Fed raises rates by 25 bps, 4th in 2018; dovish for 2019 but unemployment number hints inflationary tendencies

Impact: Neutral (India Capital Market)

Brief: In the current circumstance one must consider two fundamental changes. One, at 2.89%, the US 10 year GSec yields are now trending lower than their 2018 peak of over 3%. Two, the US LIBOR is rising beyond the level of 2.8% primarily because of Fed’s normalizing balance sheet as banks have comparatively lower liquidity than they had before.


The US FOMC decided to increase interest rates by 25 bps, taking the Fed Fund Range to 2.25 – 2.50%. The committee concluded the year with four rate hikes, including the one in December. Governor Powell was quick to point out that initially, the FOMC was looking at three rate hikes, which would have put the Fed Fund Range at 2.00-2.25%, but as the year progressed, there was a need for an additional hike as the economy came out to be stronger than expected. Inflation was forecasted to be 1.9% for FY18, a number that is slightly lower than the target 2%. The growth has been recorded at 3% for the entire year, stronger than most anticipated but lower than the September forecast by 10 bps. Unemployment rate, which is a critical parameter for the Fed – was recorded at 3.7% for the current year. While there has been no change in this department, one must consider the fact that the target range is 4% and anything lower means strong consumer demand and possible inflationary tendencies.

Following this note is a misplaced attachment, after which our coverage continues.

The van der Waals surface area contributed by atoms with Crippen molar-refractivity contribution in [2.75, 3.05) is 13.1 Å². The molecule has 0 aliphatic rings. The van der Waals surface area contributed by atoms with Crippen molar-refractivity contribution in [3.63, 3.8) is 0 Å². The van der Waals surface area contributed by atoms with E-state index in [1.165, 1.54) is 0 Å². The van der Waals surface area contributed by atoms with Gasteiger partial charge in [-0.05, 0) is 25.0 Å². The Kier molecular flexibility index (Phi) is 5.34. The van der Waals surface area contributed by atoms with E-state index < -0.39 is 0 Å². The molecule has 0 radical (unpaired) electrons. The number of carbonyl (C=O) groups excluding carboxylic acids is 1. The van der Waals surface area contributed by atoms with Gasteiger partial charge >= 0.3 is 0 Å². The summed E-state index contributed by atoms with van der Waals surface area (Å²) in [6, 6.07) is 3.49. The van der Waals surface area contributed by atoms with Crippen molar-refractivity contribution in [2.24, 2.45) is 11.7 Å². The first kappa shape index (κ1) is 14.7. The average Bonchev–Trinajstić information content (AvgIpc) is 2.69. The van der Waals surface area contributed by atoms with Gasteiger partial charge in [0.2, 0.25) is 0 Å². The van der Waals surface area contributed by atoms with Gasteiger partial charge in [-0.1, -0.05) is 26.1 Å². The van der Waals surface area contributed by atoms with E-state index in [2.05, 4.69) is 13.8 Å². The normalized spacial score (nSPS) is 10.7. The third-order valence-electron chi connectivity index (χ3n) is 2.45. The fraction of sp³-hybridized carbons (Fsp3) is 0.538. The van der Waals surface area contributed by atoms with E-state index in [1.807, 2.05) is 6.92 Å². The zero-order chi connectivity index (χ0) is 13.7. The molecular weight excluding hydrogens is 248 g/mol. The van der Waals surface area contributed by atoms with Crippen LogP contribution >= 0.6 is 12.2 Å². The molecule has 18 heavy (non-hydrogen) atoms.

For the next year, the FOMC is forecasting a GDP growth 2.3% as on December 2018 – a number that is 20 bps lower than the September expectation. Given this deceleration of the economic momentum, the Fed has lowered its expectation pertaining to the recovery. Hence, for the forthcoming year, the committee expects to hike rates no more than two times in comparison to three expected earlier. This however comes with the unemployment rate coming at 3.5% in 2019 -  even stronger than the previous year. We reckon the committee will wait and watch until more data is available and things evolve in the macro economy.

In the current circumstance one must consider two fundamental changes. One, at 2.89%, the US 10 year GSec yields are now trending lower than their 2018 peak of over 3%. Two, the US LIBOR is rising beyond the level of 2.8% primarily because of Fed’s normalizing balance sheet as banks have comparatively lower liquidity than they had before. What this means for emerging markets like India is that flattening yield curve (because of rising rates and high demand for long term US debt) may not necessarily benefit their markets as liquidity is sucked out (under the reversal of Quantitative Easing). We therefore remain cautious regarding both exchange rate and foreign investments. Having said that, the evolving global situation pertaining to the political risk and the recovering US economy will hold the key. Numbers will therefore do the talking as we move forward.      


US major macro variables trend

Indicators (%age)

2013

2014

2015

2016

2017

2018

GDP growth

1.8

2.5

2.9

1.6

2.2

2.9

Inflation rate

1.5

1.6

0.1

1.3

2.1

2.4

Unemployment rate

7.4

6.2

5.3

4.9

4.4

3.8

Fed Fund range

0-0.25

0-0.25

0.25-0.50

0.50-0.75

1.25-1.50

2.25-2.50

Source: Federal Reserve, IMF, Acuité Research
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